Mutisya studied management in both his undergraduate and graduate degrees. His career objec- tive encompassed leading a financial services firm in the CEO position. Over the past ten years since comple- tion of his MBa, Mutisya held vari- ous supervisory positions with incre- mentally greater and greater respon- sibilities from a senior investment analyst, branch manager, regional manager, and operations director. Finally in February 2016, he scored his big career break.
Mutisya answered the invitation of a head hunter and underwent a month-long grueling interview pro- cess to head a mid-tier East african bank based in nairobi. By april, he commenced his role in the chief executive’s suit. Whilst holding introductory meetings with various bank departments, he noticed perva- sive low employee motivation cutting across most teams. utilising the investigative tools he learned in busi- ness school, Mutisya followed up his observations with a quantitative staff perceptions survey that touched on job satisfaction, organisation com- mitment, organisation trust, and intention to quit.
His fears proved warranted as staff job satisfaction, organisation commitment, and organisation trust showed a stunningly low aggregate score from the employees perspec- tive. Furthermore, employee inten- tion to quit registered alarmingly high. Mutisya knew from his edu- cation that such disquieting morale would lead to low work performance amongst employees, that would then devastate the bank profits in the coming quarters.
Concerned that low earnings could alarm investors, he brought in a consulting firm to hold focus groups with employees to uncover the root of his organisation’s problems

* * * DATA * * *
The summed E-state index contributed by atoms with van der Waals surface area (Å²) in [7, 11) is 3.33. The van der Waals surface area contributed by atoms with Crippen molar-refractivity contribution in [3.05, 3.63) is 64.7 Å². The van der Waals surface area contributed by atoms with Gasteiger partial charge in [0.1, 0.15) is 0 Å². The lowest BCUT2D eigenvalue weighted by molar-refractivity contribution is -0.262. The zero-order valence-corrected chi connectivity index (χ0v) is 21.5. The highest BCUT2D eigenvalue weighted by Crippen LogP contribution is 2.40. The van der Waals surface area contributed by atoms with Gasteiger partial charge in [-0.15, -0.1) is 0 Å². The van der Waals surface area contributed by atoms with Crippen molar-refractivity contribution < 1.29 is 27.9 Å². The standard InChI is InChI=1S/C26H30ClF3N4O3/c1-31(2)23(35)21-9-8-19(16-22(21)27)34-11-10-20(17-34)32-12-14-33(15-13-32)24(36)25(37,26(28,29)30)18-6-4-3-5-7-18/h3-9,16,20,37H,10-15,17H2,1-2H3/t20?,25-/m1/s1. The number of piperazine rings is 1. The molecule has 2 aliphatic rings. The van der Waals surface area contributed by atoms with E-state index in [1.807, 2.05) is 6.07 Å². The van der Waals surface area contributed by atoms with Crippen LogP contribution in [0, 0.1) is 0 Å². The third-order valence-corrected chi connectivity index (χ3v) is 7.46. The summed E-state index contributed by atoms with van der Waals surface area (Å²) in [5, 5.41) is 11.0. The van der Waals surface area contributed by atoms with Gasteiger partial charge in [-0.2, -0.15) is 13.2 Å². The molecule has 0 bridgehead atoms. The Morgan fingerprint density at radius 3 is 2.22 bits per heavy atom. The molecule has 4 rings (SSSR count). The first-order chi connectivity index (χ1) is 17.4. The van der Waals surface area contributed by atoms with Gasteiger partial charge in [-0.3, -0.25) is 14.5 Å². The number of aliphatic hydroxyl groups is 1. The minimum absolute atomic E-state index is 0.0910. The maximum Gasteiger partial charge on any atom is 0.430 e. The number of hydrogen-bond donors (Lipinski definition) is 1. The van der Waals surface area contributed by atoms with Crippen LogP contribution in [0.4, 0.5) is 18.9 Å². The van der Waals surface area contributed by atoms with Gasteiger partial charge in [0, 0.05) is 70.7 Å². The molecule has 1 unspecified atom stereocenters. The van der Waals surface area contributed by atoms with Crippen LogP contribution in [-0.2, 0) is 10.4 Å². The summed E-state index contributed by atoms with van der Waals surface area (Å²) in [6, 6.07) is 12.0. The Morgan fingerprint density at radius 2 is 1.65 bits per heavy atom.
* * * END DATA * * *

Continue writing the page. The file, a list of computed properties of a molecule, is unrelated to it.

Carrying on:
Following the consultants’ exhaustive review, Mutisya learned that the previous CEO failed misera- bly in her internal communications. Whilst she was brilliant at external public relations that saw multitudes of new investors put their capital in the bank, she neglected communicat- ing with employees. Making matters worse, the Board of Directors failed to communicate the reason for the former chief executive’s departure, or their strategy in bringing in a replacement. Therefore, employees felt confused as to whether the bank faced capital challenges, legal risks, or a cash crunch or just a simple career progression for the previous and incumbent leader. Therefore, motivation plummeted and employ- ees sought alternative employment arrangements.
Many executives presume that providing limited information to employees actually helps keep employees happy by restating com- mon, but incorrect cliché, “no news is good news”. However, such illog- ical sentiment results in exactly the opposite outcome. Employees
always hold acute interest in know- ing and understanding the goings on, future, and strategy at their places of work.